Pitts offense takes another step back

Some trends aren't desirable, and Pitt's worst trend of the 2011 season reappeared on Friday night, as the Panthers' offense once again proved to be maddeningly inconsistent in a 21-20 loss to West Virginia at Milan Puskar Stadium.
The Panthers' offense tanked on Friday night, gaining a paltry 296 yards, averaging less than four yards per play, and failing to reach the end zone after the first quarter.
Ineffective offense isn't a new theme for Pitt this season, and neither is the timeline for the step back in the progress of the unit. Pitt played a relatively strong game offensively in a loss at Iowa and followed that with a 12-point performance against Notre Dame.
The Panthers ran all over South Florida and gained more than 500 total yards of offense; the next week they were awful offensively in a 34-10 loss at Rutgers.
Another 500-yard performance against Connecticut led to a turnover-filled mess against Cincinnati. And most recently, a very measured and efficient performance at Louisville preceded Friday night's offensive debacle.
"It's puzzling, just head-scratching," head coach Todd Graham said after the game. "I don't understand it. It was disappointing. We're just not executing; that's all I can say about that."
At the center of the offensive issues was redshirt junior quarterback Tino Sunseri, who segued from his arguably his most sound performance in the win over Louisville to arguably his least sound performance in the loss to West Virginia. Sunseri completed 12-of-23 passes for 137 yards, no touchdowns, and one interception Friday night, but the most telling statistic was that Sunseri was sacked 10 times.
That sack total includes nine in the final 25 plays and four on the potential game-winning drive, which lasted a total of seven plays. The final three plays of the game were all Sunseri sacks, including an intentional grounding on second-and-18 and a sack-fumble on the game-ending third-and-24.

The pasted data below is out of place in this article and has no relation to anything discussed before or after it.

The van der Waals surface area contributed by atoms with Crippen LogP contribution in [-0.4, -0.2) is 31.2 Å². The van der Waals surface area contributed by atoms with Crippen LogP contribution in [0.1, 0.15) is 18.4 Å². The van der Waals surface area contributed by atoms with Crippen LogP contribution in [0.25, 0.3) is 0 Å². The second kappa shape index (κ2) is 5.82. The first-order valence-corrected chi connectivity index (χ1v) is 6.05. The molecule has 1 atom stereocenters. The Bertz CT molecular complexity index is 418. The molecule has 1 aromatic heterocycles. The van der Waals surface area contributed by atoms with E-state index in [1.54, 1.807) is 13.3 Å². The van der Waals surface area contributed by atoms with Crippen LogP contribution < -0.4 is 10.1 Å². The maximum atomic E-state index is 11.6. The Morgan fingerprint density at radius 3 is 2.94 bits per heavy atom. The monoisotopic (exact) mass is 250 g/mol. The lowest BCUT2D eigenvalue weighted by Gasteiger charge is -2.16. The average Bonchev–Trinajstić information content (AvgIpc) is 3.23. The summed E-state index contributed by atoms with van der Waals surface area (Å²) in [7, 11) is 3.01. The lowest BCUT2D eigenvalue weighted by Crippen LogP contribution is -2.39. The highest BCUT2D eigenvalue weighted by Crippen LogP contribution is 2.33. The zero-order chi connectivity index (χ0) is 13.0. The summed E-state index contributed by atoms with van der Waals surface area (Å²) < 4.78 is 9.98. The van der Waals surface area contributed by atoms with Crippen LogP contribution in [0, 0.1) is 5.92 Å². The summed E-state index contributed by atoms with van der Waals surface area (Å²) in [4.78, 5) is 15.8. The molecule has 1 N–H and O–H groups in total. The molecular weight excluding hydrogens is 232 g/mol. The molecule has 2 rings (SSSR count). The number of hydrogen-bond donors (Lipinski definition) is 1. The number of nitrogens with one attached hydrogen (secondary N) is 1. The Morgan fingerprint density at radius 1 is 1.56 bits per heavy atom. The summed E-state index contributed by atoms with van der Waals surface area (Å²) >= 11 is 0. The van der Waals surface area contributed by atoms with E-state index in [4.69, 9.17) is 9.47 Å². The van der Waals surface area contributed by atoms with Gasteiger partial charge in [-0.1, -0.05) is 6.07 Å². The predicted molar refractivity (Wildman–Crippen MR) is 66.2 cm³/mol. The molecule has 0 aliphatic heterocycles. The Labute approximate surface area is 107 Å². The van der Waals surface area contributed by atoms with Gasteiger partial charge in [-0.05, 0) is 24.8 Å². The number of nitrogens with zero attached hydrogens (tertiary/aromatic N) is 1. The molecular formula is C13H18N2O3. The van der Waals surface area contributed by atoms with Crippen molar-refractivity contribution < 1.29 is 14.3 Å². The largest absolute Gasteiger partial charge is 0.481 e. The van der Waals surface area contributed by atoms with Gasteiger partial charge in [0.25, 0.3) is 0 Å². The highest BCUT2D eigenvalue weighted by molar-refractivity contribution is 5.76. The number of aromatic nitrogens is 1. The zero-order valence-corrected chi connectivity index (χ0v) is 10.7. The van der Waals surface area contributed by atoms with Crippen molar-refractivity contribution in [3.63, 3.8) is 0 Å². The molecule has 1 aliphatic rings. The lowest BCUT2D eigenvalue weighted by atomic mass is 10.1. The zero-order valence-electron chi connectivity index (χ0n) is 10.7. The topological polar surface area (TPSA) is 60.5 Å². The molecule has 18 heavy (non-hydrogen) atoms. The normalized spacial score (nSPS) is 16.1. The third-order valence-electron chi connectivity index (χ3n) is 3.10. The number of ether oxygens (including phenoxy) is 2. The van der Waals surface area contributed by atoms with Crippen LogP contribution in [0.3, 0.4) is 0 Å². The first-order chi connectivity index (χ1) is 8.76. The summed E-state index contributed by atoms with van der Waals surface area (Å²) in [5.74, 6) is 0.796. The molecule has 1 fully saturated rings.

"You're trying so hard to make a play back there, and when you're trying to extend a play, sometimes the best thing to do is to throw the ball away," Sunseri said after the game. "I think in the back of my head I was thinking about the intentional grounding and I got a little flustered, but I need to make sure that if I vacate the pocket, I have to know that if I'm outside the pocket I can throw it past he line of scrimmage and it's just an incomplete pass, the clock stops, and we can regroup and re-huddle. You can't take sacks on the last drive of the game; you have to get the ball out of your hands and get it to people and we just weren't able to."
The disastrous final drive capped three quarters of ineffectiveness from Pitt's offense. The Panthers drove 71 yards for a touchdown on their first drive of the game and scored a touchdown on a 52-yard drive later in the first quarter, but after that, Pitt went nowhere. In the final three quarters Friday night, no Pitt drive gained more than 23 yards and only five drives gained double-digit yardage.
West Virginia even helped Pitt's cause by fumbling two punt returns, giving the Panthers the ball deep in Mountaineer territory. But Pitt settled for field goals in both instances.
"We absolutely did not execute, and it wasn't just the end of the game; it was all night long," Graham said. "We had missed opportunities all over the field that resulted in some field goals instead of touchdowns. We just didn't execute; for whatever reason, it was a night that we just didn't execute on offense."
Pitt (5-6, 3-3) will host Syracuse (5-6, 1-5) at Heinz Field in the regular-season finale on Saturday.